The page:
Introduction: Piezoelectric Generator

Picture of Piezoelectric Generator

Hello, welcome to my Instructable on how to make your own piezoelectric generator!

A piezoelectric generator is a device that generates electricity from movement! In this Instructable, I will show how you how to make one, and how to save that electricity for later.

Good luck!

-TheArduinist

Step 1: Getting Started

Picture of Getting Started

Gathering your parts:

#1 One piezo element - available at Radioshack (US) or Maplin (UK)

#2 One breadboard - available at Radioshack (US) or Maplin (UK)

#3 One bridge rectifier (or four diodes)

#4 One 47uF electrolytic capacitor - available at Radioshack (US) or Maplin (UK)

#5 One SPDT (Single Pole, Double Throw) switch - available at Radioshack (US) or Maplin (UK)

#6 One LED - available at Radioshack (US) or Maplin (UK)

#7 Several jumper wires - available at Radioshack (US) or Maplin (UK)

Step 2: Wiring the Piezo

Picture of Wiring the Piezo

Insert the positive (red) wire of the piezo into the red bus line on the breadboard.

Insert the negative (black) wire of the piezo into the black/blue bus line on the breadboard.

Step 3: Wiring the Bridge Rectifier

Picture of Wiring the Bridge Rectifier

Insert the bridge rectifier into the breadboard.

Attach one of the wave pins to the red bus line.

Attach the other wave pin to the black/blue bus line.

More on the bridge rectifier:

A bridge rectifier converts an AC input to a DC output. Read more about it here.

Step 4: Wiring the Switch

Picture of Wiring the Switch

Insert the switch into the breadboard.

Attach the left lead to the positive lead on the rectifier.

Step 5: Wiring the Capacitor

Picture of Wiring the Capacitor

Attach the positive wire on the capacitor to the middle lead of the switch.

Attach the negative lead of the capacitor to the negative lead on the rectifier.

NOTE: Do not insert the capacitor backwards. It could leak or even explode!

Step 6: Wiring the LED

Picture of Wiring the LED

Attach the positive lead on the LED to the right lead on the switch.

Attach the negative lead on the LED to the negative lead on the capacitor.

NOTE: If the LED is inserted backwards it will not work.

Step 7: Testing

Picture of Testing

To test the circuit, replace the capacitor with the LED, wiring the negative lead on the LED to the rectifier's negative lead, and the positive lead on the LED to the middle switch lead.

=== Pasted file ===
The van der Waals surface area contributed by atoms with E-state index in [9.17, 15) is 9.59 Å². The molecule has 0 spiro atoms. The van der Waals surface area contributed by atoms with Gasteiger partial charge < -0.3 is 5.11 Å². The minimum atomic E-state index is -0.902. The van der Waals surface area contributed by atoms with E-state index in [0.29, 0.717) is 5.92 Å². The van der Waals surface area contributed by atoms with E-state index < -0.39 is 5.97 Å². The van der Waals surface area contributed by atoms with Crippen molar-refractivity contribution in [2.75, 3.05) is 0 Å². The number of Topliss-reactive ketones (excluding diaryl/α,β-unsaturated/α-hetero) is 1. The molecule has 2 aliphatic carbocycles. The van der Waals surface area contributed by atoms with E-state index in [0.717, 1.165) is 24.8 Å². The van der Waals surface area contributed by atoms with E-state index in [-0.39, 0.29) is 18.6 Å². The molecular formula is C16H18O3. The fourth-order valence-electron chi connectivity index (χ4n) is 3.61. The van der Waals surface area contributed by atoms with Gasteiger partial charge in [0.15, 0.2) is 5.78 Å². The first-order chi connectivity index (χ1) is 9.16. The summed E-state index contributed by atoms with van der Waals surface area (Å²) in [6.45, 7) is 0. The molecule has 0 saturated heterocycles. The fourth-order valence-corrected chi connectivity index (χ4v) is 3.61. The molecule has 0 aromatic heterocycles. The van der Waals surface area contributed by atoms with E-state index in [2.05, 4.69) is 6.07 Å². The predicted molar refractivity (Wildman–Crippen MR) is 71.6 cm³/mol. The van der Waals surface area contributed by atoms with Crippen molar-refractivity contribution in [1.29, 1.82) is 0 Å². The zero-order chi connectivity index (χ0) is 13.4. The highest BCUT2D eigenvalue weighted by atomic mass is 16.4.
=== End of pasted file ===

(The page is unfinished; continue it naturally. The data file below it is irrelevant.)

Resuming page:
Blow on or shake the piezo, and the LED should light up!

When you are done testing, place the capacitor and LED back into their spots, and flip the switch to the left to charge the capacitor.

When you are done charging the capacitor, flip the switch to the right and watch the LED light up!

Step 8: Have Fun!

If you have done everything right...

You should have a device that creates electricity from movement! Post any questions below! Thank you for using this Instructable!

-TheArduinist

Comments

miraheng (author)2016-06-25

Can u check out mine? It isnt working :(

TheArduinist (author)miraheng2016-06-25

Is it just me, or is that red wire in the upper right corner of your picture that that is supposed to attach the switch to the LED in the wrong row of holes?

miraheng (author)TheArduinist2016-06-27

I dont understand. i think its correct. left is to bridge. middle to capacitor. right to led. am i right? what else is wrong u think

TheArduinist (author)miraheng2016-06-27

Oh, you're right. It looked like the wire was in the wrong hole. My bad! Maybe the diodes you are using put up too much resistance. Bigger diodes put up bigger resistance most of the time. Try smaller ones.

mosquemouse (author)2016-01-18

How do you attach a single pole double throw switch that has 3 legs to the breadboard?

TheArduinist (author)mosquemouse2016-01-20

I soldered one jumper wire to each leg of the switch. Then I plugged the wires into the breadboard. The wires don't need to be too long, and you should make sure the legs of the switch never get electrically connected.

mosquemouse (author)TheArduinist2016-01-21

Oh, so you soldered them.

Thanks for the info.

ACAPALIA (author)2015-04-03

That's really interesting.

baecker03 (author)2015-04-02

to save energy, a person might be able to get a low forward voltage diode it even skip it altogether since the energy created may not harm the led.

About This Instructable

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Bio: I love Arduino and anything related to the holy science of electronics. Sometimes I slip into C++ or C#. You're darn right I'm ...
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